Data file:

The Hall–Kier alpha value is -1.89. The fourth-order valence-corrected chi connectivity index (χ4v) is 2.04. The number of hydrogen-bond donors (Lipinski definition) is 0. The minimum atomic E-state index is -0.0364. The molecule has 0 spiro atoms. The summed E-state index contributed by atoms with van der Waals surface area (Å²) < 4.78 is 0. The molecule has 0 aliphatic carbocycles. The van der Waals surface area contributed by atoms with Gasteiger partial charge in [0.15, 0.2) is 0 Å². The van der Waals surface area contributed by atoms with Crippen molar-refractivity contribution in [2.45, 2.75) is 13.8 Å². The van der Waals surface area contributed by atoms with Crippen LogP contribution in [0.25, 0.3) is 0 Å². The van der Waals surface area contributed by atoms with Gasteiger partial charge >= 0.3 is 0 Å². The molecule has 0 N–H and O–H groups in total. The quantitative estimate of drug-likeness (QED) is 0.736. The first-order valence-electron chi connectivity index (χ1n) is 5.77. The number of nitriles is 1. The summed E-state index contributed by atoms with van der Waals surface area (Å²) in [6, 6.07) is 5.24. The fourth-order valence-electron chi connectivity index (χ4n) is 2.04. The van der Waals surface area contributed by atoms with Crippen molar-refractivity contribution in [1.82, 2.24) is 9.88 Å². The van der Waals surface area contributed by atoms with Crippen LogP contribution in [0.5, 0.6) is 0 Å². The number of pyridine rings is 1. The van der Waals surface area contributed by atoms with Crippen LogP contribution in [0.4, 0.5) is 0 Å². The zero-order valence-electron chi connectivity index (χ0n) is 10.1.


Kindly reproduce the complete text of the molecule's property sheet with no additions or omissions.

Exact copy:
The Hall–Kier alpha value is -1.89. The fourth-order valence-corrected chi connectivity index (χ4v) is 2.04. The number of hydrogen-bond donors (Lipinski definition) is 0. The minimum atomic E-state index is -0.0364. The molecule has 0 spiro atoms. The summed E-state index contributed by atoms with van der Waals surface area (Å²) < 4.78 is 0. The molecule has 0 aliphatic carbocycles. The van der Waals surface area contributed by atoms with Gasteiger partial charge in [0.15, 0.2) is 0 Å². The van der Waals surface area contributed by atoms with Crippen molar-refractivity contribution in [2.45, 2.75) is 13.8 Å². The van der Waals surface area contributed by atoms with Crippen LogP contribution in [0.25, 0.3) is 0 Å². The van der Waals surface area contributed by atoms with Gasteiger partial charge >= 0.3 is 0 Å². The molecule has 0 N–H and O–H groups in total. The quantitative estimate of drug-likeness (QED) is 0.736. The first-order valence-electron chi connectivity index (χ1n) is 5.77. The number of nitriles is 1. The summed E-state index contributed by atoms with van der Waals surface area (Å²) in [6, 6.07) is 5.24. The fourth-order valence-electron chi connectivity index (χ4n) is 2.04. The van der Waals surface area contributed by atoms with Crippen molar-refractivity contribution in [1.82, 2.24) is 9.88 Å². The van der Waals surface area contributed by atoms with Crippen LogP contribution in [0.5, 0.6) is 0 Å². The number of pyridine rings is 1. The van der Waals surface area contributed by atoms with Crippen LogP contribution in [0.4, 0.5) is 0 Å². The zero-order valence-electron chi connectivity index (χ0n) is 10.1.